In particular, the time coordinate $t$ can be choosen so that the mathematical expression of the physical laws reflects their inherent symmetries. Already Newton's first law then fixes the time rate upto a constant multiplier (that is, up to a unit) to be such that equal spatial increments along a free path correspond to equal time increments. (Page-42, Rindler's Relativity)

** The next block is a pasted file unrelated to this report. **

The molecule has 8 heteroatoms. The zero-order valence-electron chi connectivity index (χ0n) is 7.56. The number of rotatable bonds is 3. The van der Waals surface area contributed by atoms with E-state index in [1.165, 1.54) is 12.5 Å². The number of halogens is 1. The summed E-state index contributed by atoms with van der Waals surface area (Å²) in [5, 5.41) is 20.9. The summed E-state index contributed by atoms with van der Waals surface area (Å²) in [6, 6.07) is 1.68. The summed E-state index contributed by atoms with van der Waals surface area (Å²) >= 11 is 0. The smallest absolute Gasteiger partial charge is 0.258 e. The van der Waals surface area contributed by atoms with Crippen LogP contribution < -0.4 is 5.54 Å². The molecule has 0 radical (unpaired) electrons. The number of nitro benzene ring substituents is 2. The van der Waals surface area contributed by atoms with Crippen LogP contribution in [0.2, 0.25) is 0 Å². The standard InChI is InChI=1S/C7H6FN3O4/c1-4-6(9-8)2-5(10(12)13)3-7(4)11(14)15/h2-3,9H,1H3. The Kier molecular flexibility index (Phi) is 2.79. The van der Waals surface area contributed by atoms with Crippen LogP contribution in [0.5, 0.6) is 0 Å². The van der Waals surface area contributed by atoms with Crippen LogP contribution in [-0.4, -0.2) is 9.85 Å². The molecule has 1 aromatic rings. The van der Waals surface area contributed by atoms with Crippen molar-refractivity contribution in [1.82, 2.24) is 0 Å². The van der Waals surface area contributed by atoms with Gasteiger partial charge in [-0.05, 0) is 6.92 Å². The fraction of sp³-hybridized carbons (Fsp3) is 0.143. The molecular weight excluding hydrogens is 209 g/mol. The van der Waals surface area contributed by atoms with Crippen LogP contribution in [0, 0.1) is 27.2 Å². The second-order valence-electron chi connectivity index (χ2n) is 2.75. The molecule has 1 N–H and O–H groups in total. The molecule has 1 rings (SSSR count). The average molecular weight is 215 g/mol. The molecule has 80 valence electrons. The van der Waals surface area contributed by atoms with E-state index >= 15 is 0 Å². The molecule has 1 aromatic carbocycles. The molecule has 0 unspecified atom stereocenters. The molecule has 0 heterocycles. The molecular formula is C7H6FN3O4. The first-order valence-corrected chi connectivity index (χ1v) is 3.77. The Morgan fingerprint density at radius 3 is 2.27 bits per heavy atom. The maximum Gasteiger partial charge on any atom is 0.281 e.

I have two main questions from the above paragraph:
Does the above paragraph imply that time is a derived quantity from motion of a particle?
If the answer to above is yes, Suppose we have a body which is free of any force, and we are in a frame seeing it move at zero velocity. Does this mean time has stopped according to the above? Another observer would see it moving and hence say that time is flowing, but then this would lead to breaking the absolute time idea in Newtonian Mechanics